The Santa Monica City Council grappled with a few potential changes to the Relocation Assistance and Tenant Harassment Ordinances during its regular public meeting held on Tuesday at City Hall.
As part of a first reading, council members offered several suggestions to city staff to prepare ordinances creating certain changes to policies governing landlord-tenant relations in Santa Monica.
Specifically, the new ordinances, once finally adopted by the council, would increase permanent relocation benefits while also eliminating the date restriction in determining eligibility for increased relocation benefits for seniors, disabled, and families with children.
Previously, seniors, disabled, and families with children were allowed increased relocation benefits only if they occupied units as of 1999.
“Basically, Santa Monica has fallen behind in the overall relocation amounts,” Adam Radinsky, the head of the city’s Consumer Protection Unit, told council members about why permanent relocation benefits should be increased. Currently, Santa Monica trails cities such as Los Angeles and West Hollywood.
The proposed new amounts for regular relocation assistance under the new ordinance would be $7,800 for those living in single or bachelor apartments, $12,050 for one-bedroom units, and $16,300 for two or more bedrooms.
As for qualified relocation assistance, the proposed amounts are $8,900 (single), $13,850 (one-bedroom), and $18,750 (two-plus bedrooms), respectively.
Additionally, certain code section references within the relocation ordinance would be corrected and council members hope to extend tenant harassment protections to all tenants covered by just cause eviction rules.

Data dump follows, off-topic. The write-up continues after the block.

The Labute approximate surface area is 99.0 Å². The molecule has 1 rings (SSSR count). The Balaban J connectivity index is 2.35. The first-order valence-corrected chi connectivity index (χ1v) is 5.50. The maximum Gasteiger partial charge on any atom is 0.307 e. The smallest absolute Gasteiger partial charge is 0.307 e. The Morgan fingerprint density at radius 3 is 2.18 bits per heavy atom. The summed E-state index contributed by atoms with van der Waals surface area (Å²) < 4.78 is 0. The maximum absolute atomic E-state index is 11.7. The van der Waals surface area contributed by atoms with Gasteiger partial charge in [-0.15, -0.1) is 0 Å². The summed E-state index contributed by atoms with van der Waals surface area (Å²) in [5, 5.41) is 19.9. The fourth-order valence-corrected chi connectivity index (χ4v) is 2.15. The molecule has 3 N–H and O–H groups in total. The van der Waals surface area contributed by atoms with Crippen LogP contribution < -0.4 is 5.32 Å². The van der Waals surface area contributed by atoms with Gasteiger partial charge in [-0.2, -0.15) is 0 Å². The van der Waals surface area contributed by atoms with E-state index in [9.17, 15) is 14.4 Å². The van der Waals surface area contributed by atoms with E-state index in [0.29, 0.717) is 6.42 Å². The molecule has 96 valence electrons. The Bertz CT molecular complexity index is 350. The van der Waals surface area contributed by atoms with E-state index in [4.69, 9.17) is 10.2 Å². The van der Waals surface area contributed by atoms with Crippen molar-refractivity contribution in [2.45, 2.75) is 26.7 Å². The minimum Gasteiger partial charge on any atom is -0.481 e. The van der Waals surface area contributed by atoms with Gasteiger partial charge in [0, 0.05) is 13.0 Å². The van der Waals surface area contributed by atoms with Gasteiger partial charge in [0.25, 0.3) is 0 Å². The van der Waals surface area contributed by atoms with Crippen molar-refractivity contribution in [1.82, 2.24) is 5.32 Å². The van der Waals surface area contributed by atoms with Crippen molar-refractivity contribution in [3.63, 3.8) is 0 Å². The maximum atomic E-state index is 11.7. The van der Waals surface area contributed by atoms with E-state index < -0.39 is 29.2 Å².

Radinsky said the corrections to the code section references were merely for updating how an eviction would trigger a permanent relocation.
“Although it is not part of the Rent Control Board’s recommendations, staff suggests that Council amend (the relevant) Municipal Code Section … to reflect the current and correct sections of the City Charter for evictions that trigger permanent relocation,” Radinsky wrote in his staff report.
As for just cause evictions, in light of Measure RR, all tenants would be protected from potential landlord harassment, instead of merely rent control tenants.
Council member Kevin McKeown hoped staff would come back to the dais with an ordinance that addressed the potential “aftermath of relocations.” McKeown considered scenarios where it might be profitable for a landlord to force out a rent control tenant and then re-rent the same unit at a much higher rate.
Even more, McKeown hoped staff could look into how the city might prevent confusion in a situation where an occupant would move into a unit believing it to be an apartment but would later find out they were instead living in a condominium.
By living in a condo, the occupant would be exposed to a much higher assessment rate; apparently, according to McKeown, there have been instances where someone indeed moved into a unit believing it to be an apartment, but when the first-year assessment was made due, that occupant would only then find out they were actually living in a condo.
The council unanimously agreed to direct staff to draft the relevant ordinances in accordance with the suggested recommendations presented to and by members of the dais; Council member Bobby Shriver was absent from the Sept. 13 meeting.
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